The first time I saw Lebron XI's, I dismissed them almost immediately as the ugliest sneaker I had ever seen. Bulky and seemingly overcomplicated, I found myself wondering how anyone could wear them and feel like an acceptable human being, let alone actually play basketball sporting these atrocities. Granted, as someone coming from the world of #menswear, the only basketball shoes I fuck with at all are Air Force 1's and Jordans I through XII, but still, to me the 'Brons looked more like ski boots than sneakers. When I was told I was being foolish and that people actually really like these, like, a lot, I just figured they were either all idiots or Lebron fanboys.

But because I'm someone who thinks colorways are the ultimate decider between amazing sneakers and garbage sneakers, the new "Away" black/red colorway caught my attention. Whereas previous iterations of the style (as well as soon to be released models) are overwrought with different hues typically attributed to some stupid concept I don't care about, the away colorway is simple enough to basically get the fuck out of the way and let the shoe's technology do the talking, which is the real star here. See, the Lebron XI is Nike's most technologically advanced basketball sneaker ever, period. It incorporates Flywire, Hyperfuse, Foamposite AND a Zoom sole, which is pretty fucking impressive regardless of one's aesthetic preferences or, you know, whether or not they even play basketball.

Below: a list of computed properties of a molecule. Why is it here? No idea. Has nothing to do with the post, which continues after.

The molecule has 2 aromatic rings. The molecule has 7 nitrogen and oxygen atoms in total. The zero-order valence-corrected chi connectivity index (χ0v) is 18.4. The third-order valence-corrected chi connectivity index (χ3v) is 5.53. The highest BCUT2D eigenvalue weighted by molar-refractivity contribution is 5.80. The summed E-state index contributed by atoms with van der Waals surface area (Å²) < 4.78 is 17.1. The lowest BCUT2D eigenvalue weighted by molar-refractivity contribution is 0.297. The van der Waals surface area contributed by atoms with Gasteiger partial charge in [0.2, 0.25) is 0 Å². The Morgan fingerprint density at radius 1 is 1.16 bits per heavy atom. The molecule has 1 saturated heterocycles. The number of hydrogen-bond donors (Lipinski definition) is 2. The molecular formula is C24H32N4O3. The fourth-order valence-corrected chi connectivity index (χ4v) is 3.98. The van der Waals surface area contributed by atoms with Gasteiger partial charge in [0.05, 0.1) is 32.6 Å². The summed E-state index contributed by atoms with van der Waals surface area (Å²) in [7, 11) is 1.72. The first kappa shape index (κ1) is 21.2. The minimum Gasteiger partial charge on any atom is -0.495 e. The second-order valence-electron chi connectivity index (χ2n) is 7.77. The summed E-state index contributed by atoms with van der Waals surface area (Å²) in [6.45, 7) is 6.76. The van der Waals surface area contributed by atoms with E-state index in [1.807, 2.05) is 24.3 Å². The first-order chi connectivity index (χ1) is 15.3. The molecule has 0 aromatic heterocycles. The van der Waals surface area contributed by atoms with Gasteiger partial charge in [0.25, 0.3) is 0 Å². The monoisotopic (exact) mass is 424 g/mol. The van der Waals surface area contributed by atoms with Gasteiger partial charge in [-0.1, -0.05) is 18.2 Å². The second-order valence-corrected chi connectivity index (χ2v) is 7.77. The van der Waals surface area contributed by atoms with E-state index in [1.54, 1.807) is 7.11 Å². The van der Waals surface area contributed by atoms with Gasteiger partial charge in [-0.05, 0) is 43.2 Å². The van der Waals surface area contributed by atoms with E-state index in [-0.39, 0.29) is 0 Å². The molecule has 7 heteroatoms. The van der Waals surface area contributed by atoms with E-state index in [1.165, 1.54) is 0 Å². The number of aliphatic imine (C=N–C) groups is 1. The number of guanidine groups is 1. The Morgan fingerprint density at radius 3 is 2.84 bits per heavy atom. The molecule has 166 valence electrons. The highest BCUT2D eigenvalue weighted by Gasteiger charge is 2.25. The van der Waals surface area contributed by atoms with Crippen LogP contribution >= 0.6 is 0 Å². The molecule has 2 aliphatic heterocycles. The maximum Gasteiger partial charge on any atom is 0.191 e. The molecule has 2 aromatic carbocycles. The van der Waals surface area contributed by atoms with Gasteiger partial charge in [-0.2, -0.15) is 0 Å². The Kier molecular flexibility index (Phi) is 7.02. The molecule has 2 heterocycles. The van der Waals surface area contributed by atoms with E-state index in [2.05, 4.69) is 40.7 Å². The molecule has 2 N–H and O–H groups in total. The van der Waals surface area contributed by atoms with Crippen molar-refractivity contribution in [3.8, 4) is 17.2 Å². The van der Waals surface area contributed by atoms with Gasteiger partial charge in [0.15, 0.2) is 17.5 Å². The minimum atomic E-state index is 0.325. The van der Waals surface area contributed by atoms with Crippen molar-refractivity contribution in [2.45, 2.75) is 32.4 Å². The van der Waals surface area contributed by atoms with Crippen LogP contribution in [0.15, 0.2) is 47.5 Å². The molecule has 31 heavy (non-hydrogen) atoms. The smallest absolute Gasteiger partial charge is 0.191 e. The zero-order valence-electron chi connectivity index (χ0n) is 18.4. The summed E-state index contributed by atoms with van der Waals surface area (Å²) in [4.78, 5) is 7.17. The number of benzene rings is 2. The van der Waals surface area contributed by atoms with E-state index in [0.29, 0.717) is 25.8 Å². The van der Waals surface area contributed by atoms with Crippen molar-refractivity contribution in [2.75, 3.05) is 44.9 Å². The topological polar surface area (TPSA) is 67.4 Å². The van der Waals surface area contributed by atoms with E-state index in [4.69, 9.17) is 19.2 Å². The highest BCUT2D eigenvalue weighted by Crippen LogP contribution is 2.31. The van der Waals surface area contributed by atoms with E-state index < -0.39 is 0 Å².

Certifiable sneakerhead and Four Pins editor Nick Schoenberger often criticizes me for basically blanket dismissing Nike's new sneaker designs (the one exception being Flyknits). Nick respects classics like Air Max 1's and Air Force 1's, but is seldom impressed by new colorways of sneakers he bought when they were released 20 years ago, long before they were appropriated by the fashion community (me). It's ironic that here the 'old guy' is more willing to accept innovation and the 'young gun' is the one who's scared of change, but Nick's points never resonated with me until now. By taking the time to appreciate the Lebron XI from a tech standpoint, I realized that Nike is fully aware that they have eternal grails in their '80s and '90s silhouettes, but rely on shoes like the Lebron XI to demonstrate their continued dedication to innovation. And innovation, after all, is what makes Nike, well, Nike. In fact, these new styles further solidify the older styles' nostalgic appeal by creating more distance between past and present. And sometimes, with the right colors, the new shit can even start to look wearable.

Ultimately I don't think technologically advanced basketball sneakers are poised to catch on in the fashion or menswear community, but don't be surprised if you catch me out in the streets in these sneakers alongside a decisively dope alphet consisting of black jeans, a western shirt, black topcoat and beanie.